What this means look  for the macro system  ( Cardiac , respiratory muscular  or  central nervous  system  and who is the current limiter  and therefore  if we do not improve this are we  have a hard time to make progress  and it has little effect in stressing the other s as  compensators  is a  time bomb  ion how long they  can optimally  work.

 How  you do  it . Stop performance testing  and start physiological assessments sport specific. like we showed in the climbing today  or many times  with ice  hockey on ice testing as  some of the examples.
Or in a many times used  picture.

rowing race.jpg


so try to find  out  why  you are  so good or why  you do not perform  as you are hoping for.

We   moved this interesting concept  form a  close  to 100'000 $  equipment lab  down  to a  optimal set of  3  MOXY's  and a HR belt.
Or  even  one moxy  and a  HR monitor  as we  showed  as well today in  climbing.

 So it is

Moxy versus  calculator.jpg


So this is your macro system approach. Find the limiter, design physiological zoning  so you know what you stimulate  and than  either combine the team as a  team workout  or  separate the  team members  and work individually  to try to move the level up to the needed team level.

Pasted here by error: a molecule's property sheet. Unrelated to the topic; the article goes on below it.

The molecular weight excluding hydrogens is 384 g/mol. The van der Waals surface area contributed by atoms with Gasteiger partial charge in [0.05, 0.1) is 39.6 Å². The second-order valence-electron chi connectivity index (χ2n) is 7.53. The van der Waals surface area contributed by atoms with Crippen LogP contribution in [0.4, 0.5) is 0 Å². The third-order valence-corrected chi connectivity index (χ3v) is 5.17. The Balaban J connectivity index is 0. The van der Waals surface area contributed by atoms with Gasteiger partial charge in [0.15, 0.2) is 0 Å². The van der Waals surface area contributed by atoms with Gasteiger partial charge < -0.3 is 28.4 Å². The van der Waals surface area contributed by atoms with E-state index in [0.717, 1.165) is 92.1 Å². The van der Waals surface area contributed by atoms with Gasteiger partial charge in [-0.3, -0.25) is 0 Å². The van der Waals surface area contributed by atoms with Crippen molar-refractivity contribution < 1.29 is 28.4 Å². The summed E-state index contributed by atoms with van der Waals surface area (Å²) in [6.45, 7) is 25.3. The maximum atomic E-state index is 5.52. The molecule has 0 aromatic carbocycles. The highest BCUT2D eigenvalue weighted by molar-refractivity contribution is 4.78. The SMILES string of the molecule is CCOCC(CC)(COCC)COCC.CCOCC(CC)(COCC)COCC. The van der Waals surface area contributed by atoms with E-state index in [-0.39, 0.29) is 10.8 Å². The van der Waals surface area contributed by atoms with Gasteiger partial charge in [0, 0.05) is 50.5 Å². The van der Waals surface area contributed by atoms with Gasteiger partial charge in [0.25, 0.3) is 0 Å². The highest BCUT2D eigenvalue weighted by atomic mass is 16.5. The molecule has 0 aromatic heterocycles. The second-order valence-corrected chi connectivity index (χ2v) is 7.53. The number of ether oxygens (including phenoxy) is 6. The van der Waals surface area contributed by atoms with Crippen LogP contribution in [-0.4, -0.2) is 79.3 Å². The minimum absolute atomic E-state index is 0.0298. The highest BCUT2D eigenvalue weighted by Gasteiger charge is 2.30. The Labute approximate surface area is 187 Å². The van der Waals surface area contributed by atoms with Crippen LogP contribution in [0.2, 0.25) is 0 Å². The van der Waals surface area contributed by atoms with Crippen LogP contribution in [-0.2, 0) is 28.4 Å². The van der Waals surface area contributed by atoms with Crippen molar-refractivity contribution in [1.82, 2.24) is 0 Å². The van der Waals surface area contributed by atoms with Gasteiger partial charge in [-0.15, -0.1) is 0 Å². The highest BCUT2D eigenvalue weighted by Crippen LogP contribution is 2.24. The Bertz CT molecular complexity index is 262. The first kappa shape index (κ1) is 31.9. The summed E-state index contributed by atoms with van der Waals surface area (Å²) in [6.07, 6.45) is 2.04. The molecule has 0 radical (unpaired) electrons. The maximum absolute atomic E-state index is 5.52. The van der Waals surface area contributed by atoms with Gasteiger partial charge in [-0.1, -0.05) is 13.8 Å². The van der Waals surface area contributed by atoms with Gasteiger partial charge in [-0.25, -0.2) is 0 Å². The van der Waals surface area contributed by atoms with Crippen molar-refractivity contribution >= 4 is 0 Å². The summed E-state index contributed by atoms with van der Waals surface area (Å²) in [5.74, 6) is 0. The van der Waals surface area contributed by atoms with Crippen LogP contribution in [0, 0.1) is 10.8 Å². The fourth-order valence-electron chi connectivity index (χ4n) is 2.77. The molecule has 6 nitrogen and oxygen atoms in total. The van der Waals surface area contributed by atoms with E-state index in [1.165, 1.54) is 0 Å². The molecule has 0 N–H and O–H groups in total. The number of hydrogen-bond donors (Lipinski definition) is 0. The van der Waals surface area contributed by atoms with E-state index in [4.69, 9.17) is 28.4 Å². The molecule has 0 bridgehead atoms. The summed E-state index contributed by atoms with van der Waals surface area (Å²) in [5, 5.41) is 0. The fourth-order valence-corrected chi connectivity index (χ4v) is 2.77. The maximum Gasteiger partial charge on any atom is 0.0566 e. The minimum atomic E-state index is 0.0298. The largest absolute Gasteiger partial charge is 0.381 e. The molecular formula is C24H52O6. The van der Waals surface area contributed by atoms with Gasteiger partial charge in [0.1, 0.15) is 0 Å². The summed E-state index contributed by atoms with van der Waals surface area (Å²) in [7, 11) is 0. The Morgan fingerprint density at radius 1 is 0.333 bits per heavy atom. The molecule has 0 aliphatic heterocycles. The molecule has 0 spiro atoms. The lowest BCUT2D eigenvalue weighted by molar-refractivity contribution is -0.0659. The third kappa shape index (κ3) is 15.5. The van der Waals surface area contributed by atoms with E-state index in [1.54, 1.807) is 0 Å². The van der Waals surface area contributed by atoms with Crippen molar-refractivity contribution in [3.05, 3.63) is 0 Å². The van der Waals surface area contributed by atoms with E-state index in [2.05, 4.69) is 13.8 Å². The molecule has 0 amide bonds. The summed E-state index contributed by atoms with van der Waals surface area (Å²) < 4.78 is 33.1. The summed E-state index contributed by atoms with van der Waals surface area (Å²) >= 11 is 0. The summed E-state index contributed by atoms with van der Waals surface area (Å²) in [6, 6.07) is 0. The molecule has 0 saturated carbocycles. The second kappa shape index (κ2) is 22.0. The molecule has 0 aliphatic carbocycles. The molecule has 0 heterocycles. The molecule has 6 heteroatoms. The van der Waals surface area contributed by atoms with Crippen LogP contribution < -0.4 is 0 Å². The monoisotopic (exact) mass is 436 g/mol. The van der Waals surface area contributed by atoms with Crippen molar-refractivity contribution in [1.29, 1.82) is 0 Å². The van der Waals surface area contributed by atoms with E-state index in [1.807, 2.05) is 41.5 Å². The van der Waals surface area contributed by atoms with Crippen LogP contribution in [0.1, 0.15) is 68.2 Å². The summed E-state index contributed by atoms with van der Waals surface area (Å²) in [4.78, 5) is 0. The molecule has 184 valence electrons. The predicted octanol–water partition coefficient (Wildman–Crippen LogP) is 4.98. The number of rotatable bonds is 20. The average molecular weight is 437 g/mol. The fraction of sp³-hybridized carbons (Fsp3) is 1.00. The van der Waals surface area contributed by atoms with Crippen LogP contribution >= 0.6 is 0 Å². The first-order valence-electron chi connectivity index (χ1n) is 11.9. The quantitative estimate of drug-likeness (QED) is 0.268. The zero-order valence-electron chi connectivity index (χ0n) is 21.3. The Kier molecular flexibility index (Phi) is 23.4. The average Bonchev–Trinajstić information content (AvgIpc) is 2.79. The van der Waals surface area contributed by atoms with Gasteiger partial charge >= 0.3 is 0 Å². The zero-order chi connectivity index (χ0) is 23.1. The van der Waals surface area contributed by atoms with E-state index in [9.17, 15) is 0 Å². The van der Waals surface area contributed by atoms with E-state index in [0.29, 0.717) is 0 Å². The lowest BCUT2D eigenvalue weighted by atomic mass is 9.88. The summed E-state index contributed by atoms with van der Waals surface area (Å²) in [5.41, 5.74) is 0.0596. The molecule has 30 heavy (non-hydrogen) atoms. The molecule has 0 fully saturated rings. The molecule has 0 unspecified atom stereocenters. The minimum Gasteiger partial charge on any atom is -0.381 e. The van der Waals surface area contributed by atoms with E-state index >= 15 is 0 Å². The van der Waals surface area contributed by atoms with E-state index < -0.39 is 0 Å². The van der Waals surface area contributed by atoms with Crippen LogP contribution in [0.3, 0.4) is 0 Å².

Example 1. Limiter  respiration  as a total VE  9 l / Mi  limitation.
 So  work on improving the respiration so you can ventilate  170 l/ min instead of your current  120 l / min.
  Example 2.  You have a  CO  ( cardiac out put limitation  due to a  low  SV. So  train the left or right ventricle  depending in the sport  you do  so I  you increase  SV  and as  such the CO.
 example 3  you find the  limitation is your utilization ability. So  work  on capillarisation increase so you can increase the mitochondria density  as this would  improve utilization if you look long term  structural  change or  improve your  function utilization ability  in the short term  for an important  event  coming up by improving for example by  improving and increasing this  idea. True somewhat more micro  management.

2.3 BPG.jpg 

Hope this is  what you  referred too as macro management ?